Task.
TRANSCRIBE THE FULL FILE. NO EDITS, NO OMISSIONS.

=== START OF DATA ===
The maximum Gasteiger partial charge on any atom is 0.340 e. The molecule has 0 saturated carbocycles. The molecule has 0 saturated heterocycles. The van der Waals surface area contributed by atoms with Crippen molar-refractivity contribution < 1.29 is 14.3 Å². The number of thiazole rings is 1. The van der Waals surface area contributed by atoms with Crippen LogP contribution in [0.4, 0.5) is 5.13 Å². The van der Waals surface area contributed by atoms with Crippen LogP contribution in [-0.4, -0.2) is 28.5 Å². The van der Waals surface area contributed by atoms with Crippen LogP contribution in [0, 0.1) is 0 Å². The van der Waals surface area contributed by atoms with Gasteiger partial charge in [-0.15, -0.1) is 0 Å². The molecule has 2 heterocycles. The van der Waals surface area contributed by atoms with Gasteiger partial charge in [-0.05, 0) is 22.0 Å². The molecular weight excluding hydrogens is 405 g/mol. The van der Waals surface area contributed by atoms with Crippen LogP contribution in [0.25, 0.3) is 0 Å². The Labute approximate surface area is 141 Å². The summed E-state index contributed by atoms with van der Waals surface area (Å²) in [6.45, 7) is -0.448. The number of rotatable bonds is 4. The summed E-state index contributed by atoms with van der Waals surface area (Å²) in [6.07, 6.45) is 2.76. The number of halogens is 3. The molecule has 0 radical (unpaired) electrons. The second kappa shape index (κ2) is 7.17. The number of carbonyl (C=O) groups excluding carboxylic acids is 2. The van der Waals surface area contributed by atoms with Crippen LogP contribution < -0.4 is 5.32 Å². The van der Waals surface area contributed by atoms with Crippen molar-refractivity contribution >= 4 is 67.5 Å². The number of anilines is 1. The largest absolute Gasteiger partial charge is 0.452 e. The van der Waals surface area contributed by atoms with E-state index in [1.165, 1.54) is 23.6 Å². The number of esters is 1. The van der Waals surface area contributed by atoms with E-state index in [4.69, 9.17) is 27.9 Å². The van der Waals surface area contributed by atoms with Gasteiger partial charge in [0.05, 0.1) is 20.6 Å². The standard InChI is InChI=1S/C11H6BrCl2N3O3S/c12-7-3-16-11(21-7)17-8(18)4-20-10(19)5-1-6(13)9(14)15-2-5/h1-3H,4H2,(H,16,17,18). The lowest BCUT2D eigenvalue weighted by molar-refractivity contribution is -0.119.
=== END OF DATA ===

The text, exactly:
The maximum Gasteiger partial charge on any atom is 0.340 e. The molecule has 0 saturated carbocycles. The molecule has 0 saturated heterocycles. The van der Waals surface area contributed by atoms with Crippen molar-refractivity contribution < 1.29 is 14.3 Å². The number of thiazole rings is 1. The van der Waals surface area contributed by atoms with Crippen LogP contribution in [0.4, 0.5) is 5.13 Å². The van der Waals surface area contributed by atoms with Crippen LogP contribution in [-0.4, -0.2) is 28.5 Å². The van der Waals surface area contributed by atoms with Crippen LogP contribution in [0, 0.1) is 0 Å². The van der Waals surface area contributed by atoms with Gasteiger partial charge in [-0.15, -0.1) is 0 Å². The molecule has 2 heterocycles. The van der Waals surface area contributed by atoms with Gasteiger partial charge in [-0.05, 0) is 22.0 Å². The molecular weight excluding hydrogens is 405 g/mol. The van der Waals surface area contributed by atoms with Crippen LogP contribution in [0.25, 0.3) is 0 Å². The Labute approximate surface area is 141 Å². The summed E-state index contributed by atoms with van der Waals surface area (Å²) in [6.45, 7) is -0.448. The number of rotatable bonds is 4. The summed E-state index contributed by atoms with van der Waals surface area (Å²) in [6.07, 6.45) is 2.76. The number of halogens is 3. The molecule has 0 radical (unpaired) electrons. The second kappa shape index (κ2) is 7.17. The number of carbonyl (C=O) groups excluding carboxylic acids is 2. The van der Waals surface area contributed by atoms with Crippen LogP contribution < -0.4 is 5.32 Å². The van der Waals surface area contributed by atoms with Crippen molar-refractivity contribution >= 4 is 67.5 Å². The number of anilines is 1. The largest absolute Gasteiger partial charge is 0.452 e. The van der Waals surface area contributed by atoms with E-state index in [1.165, 1.54) is 23.6 Å². The number of esters is 1. The van der Waals surface area contributed by atoms with E-state index in [4.69, 9.17) is 27.9 Å². The van der Waals surface area contributed by atoms with Gasteiger partial charge in [0.05, 0.1) is 20.6 Å². The standard InChI is InChI=1S/C11H6BrCl2N3O3S/c12-7-3-16-11(21-7)17-8(18)4-20-10(19)5-1-6(13)9(14)15-2-5/h1-3H,4H2,(H,16,17,18). The lowest BCUT2D eigenvalue weighted by molar-refractivity contribution is -0.119.